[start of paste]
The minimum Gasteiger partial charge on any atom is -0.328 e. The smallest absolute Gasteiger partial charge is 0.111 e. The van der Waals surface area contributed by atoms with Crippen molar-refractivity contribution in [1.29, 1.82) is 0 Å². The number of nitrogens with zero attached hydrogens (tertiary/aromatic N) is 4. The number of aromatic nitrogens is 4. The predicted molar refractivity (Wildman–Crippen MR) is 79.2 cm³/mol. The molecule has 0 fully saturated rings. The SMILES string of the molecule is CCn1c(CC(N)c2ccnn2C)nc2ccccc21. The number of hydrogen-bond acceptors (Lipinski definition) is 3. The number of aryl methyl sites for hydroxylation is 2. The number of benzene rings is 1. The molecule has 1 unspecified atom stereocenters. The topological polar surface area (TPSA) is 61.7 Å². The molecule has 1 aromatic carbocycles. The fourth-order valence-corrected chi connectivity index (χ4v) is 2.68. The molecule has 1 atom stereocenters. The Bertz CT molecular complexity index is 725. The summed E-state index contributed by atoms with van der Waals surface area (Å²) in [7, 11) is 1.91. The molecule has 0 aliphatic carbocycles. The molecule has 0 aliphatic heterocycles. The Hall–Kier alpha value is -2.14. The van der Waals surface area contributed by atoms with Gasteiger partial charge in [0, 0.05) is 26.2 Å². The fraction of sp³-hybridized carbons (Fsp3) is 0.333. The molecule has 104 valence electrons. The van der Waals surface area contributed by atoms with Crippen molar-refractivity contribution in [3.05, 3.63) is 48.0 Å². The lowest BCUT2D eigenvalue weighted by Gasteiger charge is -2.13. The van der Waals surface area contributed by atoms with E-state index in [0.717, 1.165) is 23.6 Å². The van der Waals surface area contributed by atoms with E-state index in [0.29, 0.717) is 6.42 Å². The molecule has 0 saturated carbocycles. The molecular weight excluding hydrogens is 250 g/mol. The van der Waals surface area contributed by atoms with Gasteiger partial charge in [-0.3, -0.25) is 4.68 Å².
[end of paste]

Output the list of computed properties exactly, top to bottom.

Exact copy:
The minimum Gasteiger partial charge on any atom is -0.328 e. The smallest absolute Gasteiger partial charge is 0.111 e. The van der Waals surface area contributed by atoms with Crippen molar-refractivity contribution in [1.29, 1.82) is 0 Å². The number of nitrogens with zero attached hydrogens (tertiary/aromatic N) is 4. The number of aromatic nitrogens is 4. The predicted molar refractivity (Wildman–Crippen MR) is 79.2 cm³/mol. The molecule has 0 fully saturated rings. The SMILES string of the molecule is CCn1c(CC(N)c2ccnn2C)nc2ccccc21. The number of hydrogen-bond acceptors (Lipinski definition) is 3. The number of aryl methyl sites for hydroxylation is 2. The number of benzene rings is 1. The molecule has 1 unspecified atom stereocenters. The topological polar surface area (TPSA) is 61.7 Å². The molecule has 1 aromatic carbocycles. The fourth-order valence-corrected chi connectivity index (χ4v) is 2.68. The molecule has 1 atom stereocenters. The Bertz CT molecular complexity index is 725. The summed E-state index contributed by atoms with van der Waals surface area (Å²) in [7, 11) is 1.91. The molecule has 0 aliphatic carbocycles. The molecule has 0 aliphatic heterocycles. The Hall–Kier alpha value is -2.14. The van der Waals surface area contributed by atoms with Gasteiger partial charge in [0, 0.05) is 26.2 Å². The fraction of sp³-hybridized carbons (Fsp3) is 0.333. The molecule has 104 valence electrons. The van der Waals surface area contributed by atoms with Crippen molar-refractivity contribution in [3.05, 3.63) is 48.0 Å². The lowest BCUT2D eigenvalue weighted by Gasteiger charge is -2.13. The van der Waals surface area contributed by atoms with E-state index in [0.717, 1.165) is 23.6 Å². The van der Waals surface area contributed by atoms with E-state index in [0.29, 0.717) is 6.42 Å². The molecule has 0 saturated carbocycles. The molecular weight excluding hydrogens is 250 g/mol. The van der Waals surface area contributed by atoms with Gasteiger partial charge in [-0.3, -0.25) is 4.68 Å².